Known as the Mountain of Fire, Mount Merapi can be found on the border between Central Java – specifically the city of Boyolali – and Yogyakarta. Its highest peak is Pucuk Tusuk Gigi (Toothpick Peak) and it stands 2,968 metres above sea level. Its natural beauty makes the mountain a firm favourite among nature lovers across the globe. However, it is more renowned for its devastating eruptions. During the tail-end of October and early November in 2010, Mount Merapi erupted, discharging ash plumes, lavas, and pyroclastic flows. Villages were destroyed, while at least a hundred lives were claimed. Frightening.
Never in my entire life have I ever imagined I would take a crack at Mount Merapi, but during the start of 2015, I told myself that I need to climb each and every mountain in the country, and that includes Mount Merapi. Thank goodness I managed to gather up all the courage that I could muster to push myself to the limit and just went for it, because it was worth it.
For this trip, a few friends of mine – @ediyyys, @kamargelap15and @Trimogungsukron – tagged along as we tried to reach the peak of this magnificent mountain.
There are three different routes to access Mount Merapi:
From Selo – the nearest village on the northern slope – it would take approximately three to four hours to hike to the summit, depending on your stamina levels.
A more difficult route compared to Selo, where the tracks are covered with tall grasses that can lead you off course. Having a professional guide with you is a must.
There is an alternative route via Kinahrejo from the south of the mountain, but it is currently closed off due to the dangerous nature of the passage.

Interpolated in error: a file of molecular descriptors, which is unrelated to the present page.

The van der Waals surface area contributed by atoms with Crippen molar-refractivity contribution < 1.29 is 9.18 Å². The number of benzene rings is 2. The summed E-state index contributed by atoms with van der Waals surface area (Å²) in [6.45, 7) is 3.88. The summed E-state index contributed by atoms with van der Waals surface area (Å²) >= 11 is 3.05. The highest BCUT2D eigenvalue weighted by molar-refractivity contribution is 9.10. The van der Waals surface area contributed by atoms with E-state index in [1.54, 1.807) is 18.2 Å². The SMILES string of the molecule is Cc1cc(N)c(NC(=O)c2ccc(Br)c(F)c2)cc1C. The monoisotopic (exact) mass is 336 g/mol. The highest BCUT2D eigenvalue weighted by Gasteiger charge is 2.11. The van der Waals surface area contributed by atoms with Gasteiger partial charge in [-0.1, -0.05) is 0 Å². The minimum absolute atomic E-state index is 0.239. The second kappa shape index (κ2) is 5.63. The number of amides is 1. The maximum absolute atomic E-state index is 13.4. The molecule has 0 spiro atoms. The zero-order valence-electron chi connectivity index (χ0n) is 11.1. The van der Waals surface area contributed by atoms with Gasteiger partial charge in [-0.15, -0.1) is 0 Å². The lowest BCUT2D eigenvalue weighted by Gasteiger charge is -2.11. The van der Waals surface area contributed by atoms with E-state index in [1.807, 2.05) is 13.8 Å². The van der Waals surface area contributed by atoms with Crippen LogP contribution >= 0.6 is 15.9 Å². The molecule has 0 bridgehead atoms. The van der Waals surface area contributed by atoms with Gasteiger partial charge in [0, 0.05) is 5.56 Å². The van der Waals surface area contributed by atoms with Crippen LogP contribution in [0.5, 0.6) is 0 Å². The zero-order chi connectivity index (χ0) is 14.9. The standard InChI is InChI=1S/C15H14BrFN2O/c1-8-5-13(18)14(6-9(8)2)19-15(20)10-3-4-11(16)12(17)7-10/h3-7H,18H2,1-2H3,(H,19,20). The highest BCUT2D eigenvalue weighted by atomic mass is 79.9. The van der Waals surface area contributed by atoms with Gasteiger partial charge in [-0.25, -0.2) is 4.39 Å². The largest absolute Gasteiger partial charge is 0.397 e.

After scouring through the Internet to find as much information as possible regarding the routes that lead to the mountain, we opted for Babadan. It was a tad more challenging and a longer trek, but the scenery on offer was far more spectacular than what we would have viewed if we had went via Selo Route. A four-hour journey led us from the checkpoint to Pasar Bubrah, where we set up camp. We pitched our tents close to a big rock to shield us from the strong winds.My alarm went off. A dozy glance at the time, and it was 5.30am. I opened up my eyes, and my breath was taken away by what I saw: the beautiful sun rising above the clouds. If you’re ever here, gaze upwards towards the night sky and witness as it slowly fades away to welcome the sunrise, illuminating the earth from above. Also providing a breathtaking background are the majestic mountains of Merbabu and Andong. The view here is simply mind-blowing, as you can see from the picture above. The sunrise in particular left me feeling very warm and fuzzy inside.
Highlights: I went and did something crazy while I was here. I ascended Puncak Tusuk Gigi without any safety equipment; no safety rope, no helmet, no nothing. One slip, and I could have left this mortal coil for good. You have to be there to realise how terrifying it was. The climb was very steep and dizzyingly high. Fear and hesitation filled my mind at first, but I’m glad I did it. Once I had done it, I grinned as wide as the ocean. It was such a liberating experience, albeit one that was very dangerous. The adrenaline rush that I felt was overwhelmingly good. YOLO, I guess.
Overall: I’m still awe-struck at discovering how much I love mountain climbing, and the sweeping enjoyment that I feel when I reach the summit of a mountain. One thing that I came across after scaling up a few mountains is that it has taught me to appreciate the journey, the process, the people, the friendship that I strike up, and the sharing. I just can’t wait to go on another mountainous adventure, and I am very grateful for being given the opportunity to do so.
How to get there:
1. By Plane - book a ticket to Jogjakarta
2. By Train - book a ticket Jogjakarta
3. Rent a motorbike IDR 60.000,- /day or car IDR 250.000,- -300.000,- /day
4. Jogjakarta to New Selo (2 hours) / Jogjakarta to Babadan (2.5 hours)